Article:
by Rosanna L. Langer. Vancouver, UBC Press, 2007. 224pp. Hardback. $85.00. ISBN: 9780774813525. Paperback. $32.95. ISBN: 9780774813532.

Reviewed by Simon Halliday, University of Strathclyde, The Law School, and Conjoint Professor at the School of Law, University of New South Wales. Email: simon.halliday [at]


One of the most striking features of the human rights field in recent times has been the extent to which human rights have become entrenched in domestic legal systems. From a UK perspective (from where I write) the Canadians seem ahead of the game. In 1961, against an historical background of endemic racial discrimination in Canada, the Ontario Human Rights Commission (‘OHRC) – the oldest such Commission in Canada – was established as an anti-discrimination commission. All anti-discrimination statutes were consolidated into a Human Rights Code to be implemented by the OHRC. Ten years later, age and sex discrimination were added to race and religion as prohibited grounds under the Human Rights Code. Discrimination on grounds of mental and physical handicap were added later, as were the grounds of pardoned criminal record (in relation to employment), and receipt of social assistance (in relation to housing), as well as race and gender harassment. The OHRC, still in operation, may hear complaints about rights infringements from individuals, may initiate investigations itself, and has an educational, research and policy development mandate. The OHRC, then, represents a good example of an increasingly popular and significant feature of our constitutional landscapes: human rights commissions (albeit one focused largely on freedom from discrimination) (also see Banakar 2003; 1998). The operations of the OHRC are the focus of this new and stimulating book by Rosanna Langer.

Langer begins her book with a quotation from Hon. James Chalmers McRuer, a former Chief Justice of the High Court of Ontario: “The fundamental protection of the rights of the individual is not so much in the substantive law as in the procedure by which it is administered.”

This sets up the predominant focus of her book which is an empirical examination of human rights protection. It also signals from the outset that Langer combines a Lipskyan interest in street-level bureaucracy with a socio-legal concern with (as it was once more frequently called) the ‘law in action.’ Langer’s interests lie in exploring and comparing lay comprehensions of human rights and the routine business of the OHRC’s implementation of the rights protections contained in the Human Rights Code. Through documentary analysis and interviews with OHRC staff, lawyers and complainants she describes citizens’ perceptions of human rights, the aims and ideologies of lawyers attempting to further the interests of clients who claim rights infringements, and the [*388] bureaucratic transformation of complaints into human rights ‘cases.’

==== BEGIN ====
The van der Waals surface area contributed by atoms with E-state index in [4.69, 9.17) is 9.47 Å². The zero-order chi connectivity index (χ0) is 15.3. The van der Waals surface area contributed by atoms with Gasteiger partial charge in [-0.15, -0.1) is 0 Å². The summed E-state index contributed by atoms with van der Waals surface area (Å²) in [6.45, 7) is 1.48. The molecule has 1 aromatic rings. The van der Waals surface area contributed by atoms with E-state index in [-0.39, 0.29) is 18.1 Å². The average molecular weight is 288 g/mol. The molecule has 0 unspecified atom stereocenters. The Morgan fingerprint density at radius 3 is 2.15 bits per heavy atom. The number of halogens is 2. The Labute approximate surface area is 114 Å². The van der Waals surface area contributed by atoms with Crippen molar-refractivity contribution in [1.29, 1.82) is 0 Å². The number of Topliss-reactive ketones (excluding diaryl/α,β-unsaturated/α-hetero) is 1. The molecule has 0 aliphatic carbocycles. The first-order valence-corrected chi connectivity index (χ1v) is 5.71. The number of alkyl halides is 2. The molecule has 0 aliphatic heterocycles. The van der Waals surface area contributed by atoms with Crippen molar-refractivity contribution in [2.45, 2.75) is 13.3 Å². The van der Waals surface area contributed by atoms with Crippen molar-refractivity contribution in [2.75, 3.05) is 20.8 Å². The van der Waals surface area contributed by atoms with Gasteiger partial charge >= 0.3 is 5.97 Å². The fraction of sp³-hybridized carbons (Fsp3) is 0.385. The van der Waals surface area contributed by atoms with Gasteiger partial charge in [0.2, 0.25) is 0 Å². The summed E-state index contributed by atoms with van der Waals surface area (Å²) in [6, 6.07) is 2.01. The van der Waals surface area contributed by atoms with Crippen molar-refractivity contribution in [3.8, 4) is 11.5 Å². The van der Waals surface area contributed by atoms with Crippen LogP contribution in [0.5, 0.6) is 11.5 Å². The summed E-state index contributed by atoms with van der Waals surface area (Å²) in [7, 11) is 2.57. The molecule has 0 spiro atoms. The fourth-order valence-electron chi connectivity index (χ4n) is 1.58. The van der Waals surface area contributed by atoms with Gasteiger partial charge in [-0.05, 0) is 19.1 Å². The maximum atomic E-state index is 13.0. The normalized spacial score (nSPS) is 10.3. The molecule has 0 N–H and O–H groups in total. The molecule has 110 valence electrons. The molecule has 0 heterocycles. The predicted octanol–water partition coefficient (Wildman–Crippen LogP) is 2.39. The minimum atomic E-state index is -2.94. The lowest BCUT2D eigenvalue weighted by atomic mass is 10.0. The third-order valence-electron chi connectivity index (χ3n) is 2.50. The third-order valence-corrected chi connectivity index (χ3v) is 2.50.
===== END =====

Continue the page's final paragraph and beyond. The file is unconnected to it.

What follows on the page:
Langer deftly describes the familiar stresses of public sector organisations which must try to balance their specific public service ideals with the demands of bureaucratic efficiency. For example, she paints a vivid picture of the difficulties faced by the OHRC’s front line staff. They receive 30 - 35 calls per day from complainants and so are required to keep the average telephone call within a 10-minute target duration. As she notes,

[w]hile it is difficult to say how much this differs from other work where government employees must deal with those expressing a complaint in a high volume environment, this volume is compounded by the sense that human rights enjoy or ought to enjoy pre-eminent importance. (p.41)

This point connects to an important theme of the book: the disjunction between complainant’s aspirations concerning human rights protections and the social reality of human rights as administered by the OHRC. Langer found that commonsense or lay understandings of human rights were considerably broader in scope than the specific prohibited grounds of discrimination and the social settings falling within the Human Rights Code’s ambit. Frontline staff, then, in addition to performing a standard gate-keeping function, also routinely had to take on the role of managing the expectations of complainants (for a similar analysis in a very different policy context, see Gilad 2008). Langer speculates that inflated lay aspirations may be traced to the expansive affirmation of human dignity articulated in the case law of the Canadian Charter of Rights and Freedoms. Regardless of whether she is right about this (and the point is not crucial to the book), her observation of the disconnect between lay aspirations and publicly administered human rights provides an excellent and grounded example of the potential disappointments of human rights when they are ‘domesticated’ within ordinary legal systems (see Schmidt and Halliday 2003). As Raine and Walker (2003) have pointed out, human rights can prove (at least to some) to be something of a “damp squib” in actuality.

Importantly, Langer also contrasts the social reality of human rights as administered by the OHRC with the perspectives of human rights advocates. She details the conflictual relationships between complainants’ lawyers/advocates and OHRC personnel. Her point here is that the realisation of human rights ideals plays out differently between these two groups. Definitions of discrimination and strategies for its elimination differ sharply. The professional interests of lawyers in securing for themselves an advocacy and representative role in the pursuit of human rights places them in an often antagonistic relationship with the OHRC. In particular, lawyers and advocates rarely seem to accept that human rights ideals can be met through any compromises required by the demands of managing a bureaucratic caseload within the context of limited resources.